Broadcasters ask for new look at must-carry

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A group of broadcasters is making a novel bid to revive prospects for TV
stations' digital-carriage rights on cable systems.

Attorneys for several station groups in mid-January asked the Federal
Communications Commission about holding oral arguments on the industry's bid to
win carriage rights for both analog and digital signals during the transition to
digital TV.

They told the commission a decision issued under a previous lineup of
commissioners was based on a stale two-year-old record and must be refreshed
with up-to-date information.

Last year, the commission, led by ex-chairman William Kennard, concluded that
only a station's 'primary signal,' either analog or digital, was entitled to
carriage.

Although holding oral arguments on a rulemaking would be an unusual step,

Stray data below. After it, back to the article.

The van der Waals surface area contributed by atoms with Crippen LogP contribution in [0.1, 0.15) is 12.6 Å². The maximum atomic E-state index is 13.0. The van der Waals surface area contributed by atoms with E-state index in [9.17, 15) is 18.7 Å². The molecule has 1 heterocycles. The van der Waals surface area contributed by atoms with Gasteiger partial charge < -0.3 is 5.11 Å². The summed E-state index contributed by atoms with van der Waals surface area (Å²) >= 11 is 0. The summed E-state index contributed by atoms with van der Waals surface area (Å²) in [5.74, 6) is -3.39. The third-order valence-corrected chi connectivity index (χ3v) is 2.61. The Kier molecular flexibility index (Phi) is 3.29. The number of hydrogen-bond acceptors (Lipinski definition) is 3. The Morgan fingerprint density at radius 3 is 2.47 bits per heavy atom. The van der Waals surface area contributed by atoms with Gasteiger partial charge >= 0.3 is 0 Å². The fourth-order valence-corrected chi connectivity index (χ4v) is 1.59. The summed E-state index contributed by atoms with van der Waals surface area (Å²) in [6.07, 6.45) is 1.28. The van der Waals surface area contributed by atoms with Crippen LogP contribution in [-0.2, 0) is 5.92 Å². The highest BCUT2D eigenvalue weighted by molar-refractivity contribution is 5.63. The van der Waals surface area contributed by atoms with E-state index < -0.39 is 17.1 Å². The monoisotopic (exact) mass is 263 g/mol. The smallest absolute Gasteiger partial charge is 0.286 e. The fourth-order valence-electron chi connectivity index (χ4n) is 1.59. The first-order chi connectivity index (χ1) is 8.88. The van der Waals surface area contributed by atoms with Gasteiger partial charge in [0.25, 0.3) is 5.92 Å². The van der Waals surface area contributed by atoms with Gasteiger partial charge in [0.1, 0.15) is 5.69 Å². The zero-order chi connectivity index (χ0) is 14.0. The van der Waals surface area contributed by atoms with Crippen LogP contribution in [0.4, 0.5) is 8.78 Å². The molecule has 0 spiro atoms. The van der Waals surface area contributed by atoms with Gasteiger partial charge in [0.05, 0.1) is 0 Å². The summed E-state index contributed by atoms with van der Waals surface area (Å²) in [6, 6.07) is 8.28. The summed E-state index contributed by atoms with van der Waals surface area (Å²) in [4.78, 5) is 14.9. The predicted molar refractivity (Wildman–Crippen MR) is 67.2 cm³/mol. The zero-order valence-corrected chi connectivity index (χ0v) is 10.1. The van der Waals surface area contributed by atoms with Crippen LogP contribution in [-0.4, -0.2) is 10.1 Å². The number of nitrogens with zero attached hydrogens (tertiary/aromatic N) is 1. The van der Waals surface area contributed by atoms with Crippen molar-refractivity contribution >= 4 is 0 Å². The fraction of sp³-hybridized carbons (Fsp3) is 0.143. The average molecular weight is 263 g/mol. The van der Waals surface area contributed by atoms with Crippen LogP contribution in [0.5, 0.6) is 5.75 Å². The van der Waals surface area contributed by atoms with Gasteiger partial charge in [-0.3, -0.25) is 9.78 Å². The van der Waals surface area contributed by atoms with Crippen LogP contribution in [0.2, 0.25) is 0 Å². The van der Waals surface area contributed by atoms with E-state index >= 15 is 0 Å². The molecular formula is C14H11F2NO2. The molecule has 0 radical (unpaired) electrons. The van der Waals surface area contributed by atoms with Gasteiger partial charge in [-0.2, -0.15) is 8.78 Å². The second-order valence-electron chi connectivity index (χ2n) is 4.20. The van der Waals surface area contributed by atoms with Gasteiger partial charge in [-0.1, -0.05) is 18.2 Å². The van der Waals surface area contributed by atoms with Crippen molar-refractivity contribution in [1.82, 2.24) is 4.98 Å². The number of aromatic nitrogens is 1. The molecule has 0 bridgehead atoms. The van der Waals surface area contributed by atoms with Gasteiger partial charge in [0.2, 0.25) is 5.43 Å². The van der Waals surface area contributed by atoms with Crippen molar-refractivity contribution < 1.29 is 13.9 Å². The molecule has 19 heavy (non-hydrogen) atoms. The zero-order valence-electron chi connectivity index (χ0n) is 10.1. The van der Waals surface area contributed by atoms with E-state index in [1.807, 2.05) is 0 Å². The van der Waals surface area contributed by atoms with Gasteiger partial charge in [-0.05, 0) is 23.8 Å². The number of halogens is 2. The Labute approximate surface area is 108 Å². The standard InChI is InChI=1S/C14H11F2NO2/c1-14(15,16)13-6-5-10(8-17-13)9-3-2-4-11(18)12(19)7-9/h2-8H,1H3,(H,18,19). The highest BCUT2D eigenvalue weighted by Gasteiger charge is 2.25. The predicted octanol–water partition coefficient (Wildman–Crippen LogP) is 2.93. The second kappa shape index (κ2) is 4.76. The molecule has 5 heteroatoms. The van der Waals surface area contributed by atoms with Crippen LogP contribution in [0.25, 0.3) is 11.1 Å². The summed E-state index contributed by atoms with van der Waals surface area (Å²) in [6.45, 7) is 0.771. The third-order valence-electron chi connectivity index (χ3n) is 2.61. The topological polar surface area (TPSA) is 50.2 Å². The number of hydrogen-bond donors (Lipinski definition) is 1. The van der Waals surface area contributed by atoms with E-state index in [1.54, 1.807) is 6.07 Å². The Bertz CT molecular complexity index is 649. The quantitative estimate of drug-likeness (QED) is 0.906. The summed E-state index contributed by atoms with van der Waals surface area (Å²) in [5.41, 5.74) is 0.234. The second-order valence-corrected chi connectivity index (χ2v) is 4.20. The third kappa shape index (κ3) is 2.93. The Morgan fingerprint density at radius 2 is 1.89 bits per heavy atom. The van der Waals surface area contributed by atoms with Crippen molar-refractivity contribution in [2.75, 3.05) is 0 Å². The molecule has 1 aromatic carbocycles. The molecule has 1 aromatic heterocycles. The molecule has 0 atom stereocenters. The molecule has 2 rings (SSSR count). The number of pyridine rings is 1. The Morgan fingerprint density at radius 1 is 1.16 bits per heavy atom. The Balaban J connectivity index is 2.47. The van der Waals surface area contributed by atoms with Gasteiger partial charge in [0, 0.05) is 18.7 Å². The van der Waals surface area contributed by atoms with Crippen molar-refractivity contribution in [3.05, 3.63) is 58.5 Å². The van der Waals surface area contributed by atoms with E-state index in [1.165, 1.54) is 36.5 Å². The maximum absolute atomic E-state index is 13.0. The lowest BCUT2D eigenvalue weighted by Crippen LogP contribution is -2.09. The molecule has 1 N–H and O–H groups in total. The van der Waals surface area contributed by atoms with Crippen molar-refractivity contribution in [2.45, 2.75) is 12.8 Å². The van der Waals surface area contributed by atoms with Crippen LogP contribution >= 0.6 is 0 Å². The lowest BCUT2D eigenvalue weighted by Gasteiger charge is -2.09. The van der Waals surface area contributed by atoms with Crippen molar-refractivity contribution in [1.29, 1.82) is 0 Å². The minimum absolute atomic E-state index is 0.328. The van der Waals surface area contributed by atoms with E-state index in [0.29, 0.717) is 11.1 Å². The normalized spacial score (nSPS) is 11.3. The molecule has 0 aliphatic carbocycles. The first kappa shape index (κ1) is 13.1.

Washington, D.C.-based lawyer Ellen Goodman reminded the FCC that it routinely
held proceedings on proposals more than two decades ago.

On behalf of the broadcasters, Goodman explained to FCC Cable Services Bureau
staffers that the digital must-carry issue turns primarily on 'purely legal
issues' that are more appropriate for a judicatory-style hearing.

Goodman stressed that the idea was not a formal proposal, but simply an idea
that some broadcasters wanted the commission and the rest of the industry to
consider.

Broadcasters contended that they cannot attract the advertising support
necessary to make digital TV a success unless they are guaranteed both analog
and digital carriage.

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